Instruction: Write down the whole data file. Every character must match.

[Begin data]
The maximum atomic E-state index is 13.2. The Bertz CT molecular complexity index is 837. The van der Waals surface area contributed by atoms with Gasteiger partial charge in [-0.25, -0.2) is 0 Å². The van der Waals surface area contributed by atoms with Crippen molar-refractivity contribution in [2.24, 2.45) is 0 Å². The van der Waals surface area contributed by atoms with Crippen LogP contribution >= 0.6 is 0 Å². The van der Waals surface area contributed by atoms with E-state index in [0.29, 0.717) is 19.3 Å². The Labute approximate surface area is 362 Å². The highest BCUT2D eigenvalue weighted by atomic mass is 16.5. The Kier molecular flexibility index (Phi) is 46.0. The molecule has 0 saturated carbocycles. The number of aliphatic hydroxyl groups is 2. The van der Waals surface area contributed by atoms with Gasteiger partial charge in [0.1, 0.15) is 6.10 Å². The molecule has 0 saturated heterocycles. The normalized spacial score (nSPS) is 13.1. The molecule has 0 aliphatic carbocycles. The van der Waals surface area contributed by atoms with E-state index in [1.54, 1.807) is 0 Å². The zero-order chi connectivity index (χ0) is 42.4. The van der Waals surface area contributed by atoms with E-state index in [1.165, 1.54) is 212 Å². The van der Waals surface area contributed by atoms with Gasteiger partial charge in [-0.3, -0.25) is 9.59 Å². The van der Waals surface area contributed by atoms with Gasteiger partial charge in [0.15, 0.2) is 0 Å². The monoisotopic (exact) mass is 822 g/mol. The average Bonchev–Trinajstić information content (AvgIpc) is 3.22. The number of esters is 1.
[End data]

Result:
The maximum atomic E-state index is 13.2. The Bertz CT molecular complexity index is 837. The van der Waals surface area contributed by atoms with Gasteiger partial charge in [-0.25, -0.2) is 0 Å². The van der Waals surface area contributed by atoms with Crippen molar-refractivity contribution in [2.24, 2.45) is 0 Å². The van der Waals surface area contributed by atoms with Crippen LogP contribution >= 0.6 is 0 Å². The van der Waals surface area contributed by atoms with E-state index in [0.29, 0.717) is 19.3 Å². The Labute approximate surface area is 362 Å². The highest BCUT2D eigenvalue weighted by atomic mass is 16.5. The Kier molecular flexibility index (Phi) is 46.0. The molecule has 0 saturated carbocycles. The number of aliphatic hydroxyl groups is 2. The van der Waals surface area contributed by atoms with Gasteiger partial charge in [0.1, 0.15) is 6.10 Å². The molecule has 0 saturated heterocycles. The normalized spacial score (nSPS) is 13.1. The molecule has 0 aliphatic carbocycles. The van der Waals surface area contributed by atoms with E-state index in [1.54, 1.807) is 0 Å². The zero-order chi connectivity index (χ0) is 42.4. The van der Waals surface area contributed by atoms with E-state index in [1.165, 1.54) is 212 Å². The van der Waals surface area contributed by atoms with Gasteiger partial charge in [-0.3, -0.25) is 9.59 Å². The van der Waals surface area contributed by atoms with Gasteiger partial charge in [0.15, 0.2) is 0 Å². The monoisotopic (exact) mass is 822 g/mol. The average Bonchev–Trinajstić information content (AvgIpc) is 3.22. The number of esters is 1.